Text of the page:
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tick is a Python 3 module for statistical learning, with a particular emphasis on time-dependent modeling. It is distributed under the 3-Clause BSD license, see LICENSE.txt.

The project was started in 2016 by Emmanuel Bacry, Martin Bompaire, Stéphane Gaïffas and Søren Vinther Poulsen at the Datascience initiative of École Polytechnique, France. The list of contributors is available in

Quick description

tick is a machine learning library for Python 3. The focus is on statistical learning for time dependent systems, such as point processes. Tick features also tools for generalized linear models and a generic optimization toolbox. The core of the library is an optimization module providing model computational classes, solvers and proximal operators for regularization. It comes also with inference and simulation tools intended for end-users who for example can easily:

  • Perform linear, logistic or Poisson regression
  • Simulate point Hawkes processes with standard or exotic kernels.
  • Infer Hawkes models with various assumptions on the kernels: exponential or sum of exponential kernels, linear combination of basis kernels, sparse interactions, etc.

A comprehensive list of examples can be found at

and the documentation is available at

The paper associated to this library has been published at

If you use tick in a scientific publication, we would appreciate citations.

intel logo

The tick library is released with the support of Intel®. It uses the Intel® Math Kernel Library (MKL) optimized for Intel® Xeon Phi™ and Intel® Xeon™ processors. tick runs efficiently on everything from desktop computers to powerful high-performance servers.

Use cases

tick is used for many industrial applications including:

  • A joint work with the French national social security (CNAMTS) to analyses a huge health-care database, that describes the medical care provided to most of the French citizens. For this project, tick is used to detect weak signals in pharmacovigilance, in order quantify the impact of drugs exposures to the occurrence of adverse events.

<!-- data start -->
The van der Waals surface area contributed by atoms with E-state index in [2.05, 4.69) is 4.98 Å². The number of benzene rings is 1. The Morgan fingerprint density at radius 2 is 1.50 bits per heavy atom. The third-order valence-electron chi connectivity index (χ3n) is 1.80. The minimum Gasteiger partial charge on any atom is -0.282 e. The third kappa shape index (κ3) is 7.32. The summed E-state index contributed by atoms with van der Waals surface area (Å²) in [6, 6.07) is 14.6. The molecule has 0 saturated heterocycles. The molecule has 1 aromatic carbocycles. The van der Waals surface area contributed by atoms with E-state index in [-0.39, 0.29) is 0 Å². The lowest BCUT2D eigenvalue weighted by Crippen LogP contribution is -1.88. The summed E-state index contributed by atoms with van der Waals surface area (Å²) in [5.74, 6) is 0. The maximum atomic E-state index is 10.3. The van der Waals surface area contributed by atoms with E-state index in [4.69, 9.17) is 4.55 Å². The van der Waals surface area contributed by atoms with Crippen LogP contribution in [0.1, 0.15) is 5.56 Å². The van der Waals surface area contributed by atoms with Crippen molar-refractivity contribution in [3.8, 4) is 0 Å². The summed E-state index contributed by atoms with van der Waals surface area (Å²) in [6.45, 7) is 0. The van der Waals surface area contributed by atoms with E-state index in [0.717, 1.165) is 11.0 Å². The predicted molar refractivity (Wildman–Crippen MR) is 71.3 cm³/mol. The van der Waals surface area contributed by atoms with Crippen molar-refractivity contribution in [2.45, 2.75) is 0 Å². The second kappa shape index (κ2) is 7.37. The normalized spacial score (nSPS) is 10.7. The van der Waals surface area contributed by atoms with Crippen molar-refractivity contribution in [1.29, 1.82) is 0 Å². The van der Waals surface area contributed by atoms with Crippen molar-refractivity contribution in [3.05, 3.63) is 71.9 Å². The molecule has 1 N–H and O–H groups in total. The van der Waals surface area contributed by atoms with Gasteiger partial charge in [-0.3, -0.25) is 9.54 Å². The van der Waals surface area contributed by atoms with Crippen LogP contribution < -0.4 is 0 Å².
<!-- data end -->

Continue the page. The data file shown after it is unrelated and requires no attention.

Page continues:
• High-frequency order book modeling in finance, in order to understand the interactions between different event types and/or between different assets, leveraging the full time resolution available in the original data.

  • Analyze the propagation of information in social media. Thanks to a dataset collected during 2017's presidential French election campaign on Twitter, tick is used to recover, for each topic, the network across which information spreads inside the political sphere.

Quick setup


tick currently works on Linux/OSX (Windows is experimental) systems and requires Python 3.5 or newer. Please have the required Python dependencies in your Python environment:

Install using pip

tick is available via pip. In your local Python environment (or global, with sudo rights), do:

pip install tick

Installation may take a few minutes to build and link C++ extensions. At this point tick should be ready to use available (if necessary, you can add tick to the PYTHONPATH as explained below).

Verify install

Run the following command and there should be no error

python3 -c "import tick;"

Source Installation

Please see the INSTALL document

Help and Support


Documentation is available on

This documentation is built with Sphinx and can be compiled and used locally by running make html from within the doc directory. This obviously needs to have Sphinx installed. Several tutorials and code-samples are available in the documentation.


To reach the developers of tick, please join our community channel on Gitter (

If you've found a bug that needs attention, please raise an issue here on Github. Please try to be as precise in the bug description as possible, such that the developers and other contributors can address the issue efficiently.


If you use tick in a scientific publication, we would appreciate citations. You can use the following bibtex entry:

  author = {{Bacry}, E. and {Bompaire}, M. and {Ga{\"i}ffas}, S. and {Poulsen}, S.},
  title = "{tick: a Python library for statistical learning, with
    a particular emphasis on time-dependent modeling}",
  journal = {ArXiv e-prints},
  eprint = {1707.03003},
  year = 2017,
  month = jul


Please see the CONTRIBUTING document